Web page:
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Site-Specific Profiling of the Dental Mycobiome Reveals Strong Taxonomic Shifts during Progression of Early-Childhood Caries.
Appl Environ Microbiol. 2020 03 18; 86(7)AE

Abstract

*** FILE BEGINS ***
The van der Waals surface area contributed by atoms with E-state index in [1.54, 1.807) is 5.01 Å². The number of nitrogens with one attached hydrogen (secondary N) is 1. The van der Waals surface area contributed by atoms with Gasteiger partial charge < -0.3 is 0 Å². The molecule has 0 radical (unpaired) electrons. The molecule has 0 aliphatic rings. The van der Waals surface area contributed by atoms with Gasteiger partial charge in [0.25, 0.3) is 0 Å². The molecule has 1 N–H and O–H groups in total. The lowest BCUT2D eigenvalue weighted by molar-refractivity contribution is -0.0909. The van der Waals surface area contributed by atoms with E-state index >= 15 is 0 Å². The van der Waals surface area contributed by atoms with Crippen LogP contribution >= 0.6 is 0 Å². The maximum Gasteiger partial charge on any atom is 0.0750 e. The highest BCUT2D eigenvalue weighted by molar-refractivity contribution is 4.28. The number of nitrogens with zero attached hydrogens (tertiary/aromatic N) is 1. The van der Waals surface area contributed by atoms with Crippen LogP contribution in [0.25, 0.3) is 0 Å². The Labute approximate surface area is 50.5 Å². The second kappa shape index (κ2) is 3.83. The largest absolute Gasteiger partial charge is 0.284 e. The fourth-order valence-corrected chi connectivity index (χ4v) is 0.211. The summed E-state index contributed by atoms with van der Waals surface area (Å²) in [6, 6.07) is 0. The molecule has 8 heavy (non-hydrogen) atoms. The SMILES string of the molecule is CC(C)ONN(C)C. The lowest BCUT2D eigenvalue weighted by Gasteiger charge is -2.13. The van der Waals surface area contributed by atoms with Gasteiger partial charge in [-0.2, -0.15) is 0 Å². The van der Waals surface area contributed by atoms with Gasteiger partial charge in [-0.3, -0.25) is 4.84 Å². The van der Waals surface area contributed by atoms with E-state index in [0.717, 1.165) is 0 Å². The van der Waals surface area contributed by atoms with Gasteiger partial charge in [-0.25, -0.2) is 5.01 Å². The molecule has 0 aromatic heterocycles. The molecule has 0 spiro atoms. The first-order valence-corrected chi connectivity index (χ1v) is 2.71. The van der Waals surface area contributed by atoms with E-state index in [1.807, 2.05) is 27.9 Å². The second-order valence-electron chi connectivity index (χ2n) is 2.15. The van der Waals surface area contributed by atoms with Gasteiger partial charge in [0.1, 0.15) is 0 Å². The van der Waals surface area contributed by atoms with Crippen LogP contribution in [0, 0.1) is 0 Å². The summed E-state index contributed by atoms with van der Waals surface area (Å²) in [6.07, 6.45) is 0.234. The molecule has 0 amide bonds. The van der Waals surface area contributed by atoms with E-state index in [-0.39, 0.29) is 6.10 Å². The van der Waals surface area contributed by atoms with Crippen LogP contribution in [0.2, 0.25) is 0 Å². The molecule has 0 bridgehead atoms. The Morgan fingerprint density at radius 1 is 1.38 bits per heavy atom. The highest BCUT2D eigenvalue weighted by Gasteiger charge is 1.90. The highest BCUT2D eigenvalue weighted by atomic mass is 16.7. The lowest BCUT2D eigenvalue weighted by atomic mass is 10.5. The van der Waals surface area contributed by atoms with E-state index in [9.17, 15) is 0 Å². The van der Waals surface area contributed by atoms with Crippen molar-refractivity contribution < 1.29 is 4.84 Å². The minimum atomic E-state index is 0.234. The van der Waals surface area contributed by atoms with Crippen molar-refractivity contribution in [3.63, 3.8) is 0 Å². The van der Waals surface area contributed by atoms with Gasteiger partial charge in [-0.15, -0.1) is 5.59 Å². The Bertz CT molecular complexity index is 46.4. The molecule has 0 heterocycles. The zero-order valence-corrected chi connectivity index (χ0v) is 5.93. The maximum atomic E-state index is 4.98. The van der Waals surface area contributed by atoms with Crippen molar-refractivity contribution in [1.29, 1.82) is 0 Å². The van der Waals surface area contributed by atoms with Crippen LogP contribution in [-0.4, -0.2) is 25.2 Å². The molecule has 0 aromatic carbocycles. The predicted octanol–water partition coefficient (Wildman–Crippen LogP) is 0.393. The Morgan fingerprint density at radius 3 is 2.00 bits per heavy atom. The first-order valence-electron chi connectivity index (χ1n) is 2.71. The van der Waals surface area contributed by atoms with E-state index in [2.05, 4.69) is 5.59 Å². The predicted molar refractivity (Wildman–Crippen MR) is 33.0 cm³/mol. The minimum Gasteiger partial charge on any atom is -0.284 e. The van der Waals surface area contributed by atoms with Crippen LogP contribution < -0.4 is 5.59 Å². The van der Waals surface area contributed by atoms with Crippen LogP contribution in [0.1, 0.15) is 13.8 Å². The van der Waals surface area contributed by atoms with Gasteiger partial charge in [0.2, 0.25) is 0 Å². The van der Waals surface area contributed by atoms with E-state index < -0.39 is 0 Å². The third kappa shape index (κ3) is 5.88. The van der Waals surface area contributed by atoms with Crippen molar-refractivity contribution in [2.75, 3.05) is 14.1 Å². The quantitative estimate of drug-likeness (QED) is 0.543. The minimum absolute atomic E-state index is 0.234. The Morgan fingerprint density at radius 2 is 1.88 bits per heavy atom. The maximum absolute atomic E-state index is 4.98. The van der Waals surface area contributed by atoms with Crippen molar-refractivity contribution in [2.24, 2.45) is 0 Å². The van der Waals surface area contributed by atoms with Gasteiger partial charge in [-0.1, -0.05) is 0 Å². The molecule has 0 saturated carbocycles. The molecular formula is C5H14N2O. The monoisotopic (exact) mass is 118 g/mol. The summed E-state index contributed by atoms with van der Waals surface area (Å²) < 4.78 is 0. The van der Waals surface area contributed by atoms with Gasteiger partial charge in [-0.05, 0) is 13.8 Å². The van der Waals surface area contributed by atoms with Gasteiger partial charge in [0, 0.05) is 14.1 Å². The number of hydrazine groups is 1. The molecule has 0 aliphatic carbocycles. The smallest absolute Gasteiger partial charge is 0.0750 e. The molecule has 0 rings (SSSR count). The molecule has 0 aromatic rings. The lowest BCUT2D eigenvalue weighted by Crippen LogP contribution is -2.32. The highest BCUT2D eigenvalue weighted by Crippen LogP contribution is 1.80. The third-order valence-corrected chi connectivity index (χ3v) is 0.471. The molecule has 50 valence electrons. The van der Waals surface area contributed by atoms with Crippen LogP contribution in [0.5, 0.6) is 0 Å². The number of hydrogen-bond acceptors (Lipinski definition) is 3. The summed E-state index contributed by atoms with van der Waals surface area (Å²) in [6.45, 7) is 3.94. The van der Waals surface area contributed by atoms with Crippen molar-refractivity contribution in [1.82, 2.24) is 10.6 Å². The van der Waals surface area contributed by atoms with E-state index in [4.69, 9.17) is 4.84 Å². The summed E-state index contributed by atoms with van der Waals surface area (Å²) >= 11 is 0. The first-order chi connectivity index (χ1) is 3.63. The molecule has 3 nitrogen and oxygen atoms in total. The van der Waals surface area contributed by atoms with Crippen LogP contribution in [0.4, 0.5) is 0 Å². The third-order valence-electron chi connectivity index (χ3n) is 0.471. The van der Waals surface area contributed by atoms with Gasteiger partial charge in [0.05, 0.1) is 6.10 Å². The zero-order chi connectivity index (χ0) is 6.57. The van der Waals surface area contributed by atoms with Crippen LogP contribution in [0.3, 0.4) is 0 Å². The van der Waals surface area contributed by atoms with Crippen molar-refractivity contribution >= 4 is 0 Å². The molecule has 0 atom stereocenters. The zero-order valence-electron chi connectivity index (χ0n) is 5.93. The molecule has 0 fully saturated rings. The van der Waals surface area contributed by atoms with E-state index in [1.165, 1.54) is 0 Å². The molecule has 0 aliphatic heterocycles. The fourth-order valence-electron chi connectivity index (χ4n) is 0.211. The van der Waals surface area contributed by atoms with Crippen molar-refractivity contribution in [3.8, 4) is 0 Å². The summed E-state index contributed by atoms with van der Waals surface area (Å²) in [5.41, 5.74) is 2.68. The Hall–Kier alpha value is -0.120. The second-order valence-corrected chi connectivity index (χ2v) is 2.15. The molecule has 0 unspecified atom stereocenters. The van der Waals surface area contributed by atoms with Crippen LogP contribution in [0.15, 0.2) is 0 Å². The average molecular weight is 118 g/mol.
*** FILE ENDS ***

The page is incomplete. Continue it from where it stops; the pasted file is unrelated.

Dental caries is one of the most common diseases worldwide. Bacteria and fungi are both commensals in the oral cavity; however, most research regarding caries has focused on bacterial impacts. The oral fungal mycobiome associated with caries is not well characterized, and its role in disease is unclear. ITS1 amplicon sequencing was used to generate taxonomic profiles from site-specific supragingival plaque samples (n = 82) obtained from 33 children with different caries status. Children were either caries free (CF), caries active with enamel lesions (CAE), or caries active with dentin lesions (CA). Plaque samples were collected from caries-free surfaces (PF) and from enamel (PE) and dentin (PD) lesions. Taxonomic profiles representing the different categorizations (CF-PF, CAE-PF, CAE-PE, CA-PF, CA-PE, and CA-PD) were used to characterize the mycobiome and its change through disease progression. A total of 139 fungal species were identified. Candida albicans was the most abundant species, followed by Candida dubliniensis We found that severely progressed plaque communities (CA-PD) were significantly different from healthy plaque communities (CF-PF). A total of 32 taxa were differentially abundant across the plaque categories. C. albicans, C. dubliniensis, Nigrospora oryzae, and an unclassified Microdochium sp. were correlated with caries, whereas 12 other taxa were correlated with health. C. dubliniensis increased steadily as caries progressed, suggesting that C. dubliniensis may play an important role in caries pathogenicity. In contrast, four health-associated fungal taxa have the potential to antagonize the cariogen Streptococcus mutans via xylitol production, suggesting a possible fungal mechanism that could contribute to maintenance of dental health.IMPORTANCE Early-childhood caries is one of the most prevalent diseases in children worldwide and, while preventable, remains a global public health concern. Untreated cavities are painful and expensive and can lead to tooth loss and a lower quality of life. Caries are driven by acid production via microbial fermentation of dietary carbohydrates, resulting in enamel erosion. While caries is a well-studied disease, most research has focused on bacterial impacts, even though fungi are commensal organisms living within the plaque biofilm. There is very little known about how fungi impact caries pathogenicity. The elucidation of fungal taxa involved in caries disease progression is necessary for a more holistic view of the human oral microbiome. Data from this study will improve our understanding of how the fungal community changes as disease progresses and provide insight into the complex etiology of dental caries, which is necessary for the development of treatment plans and preventative measures.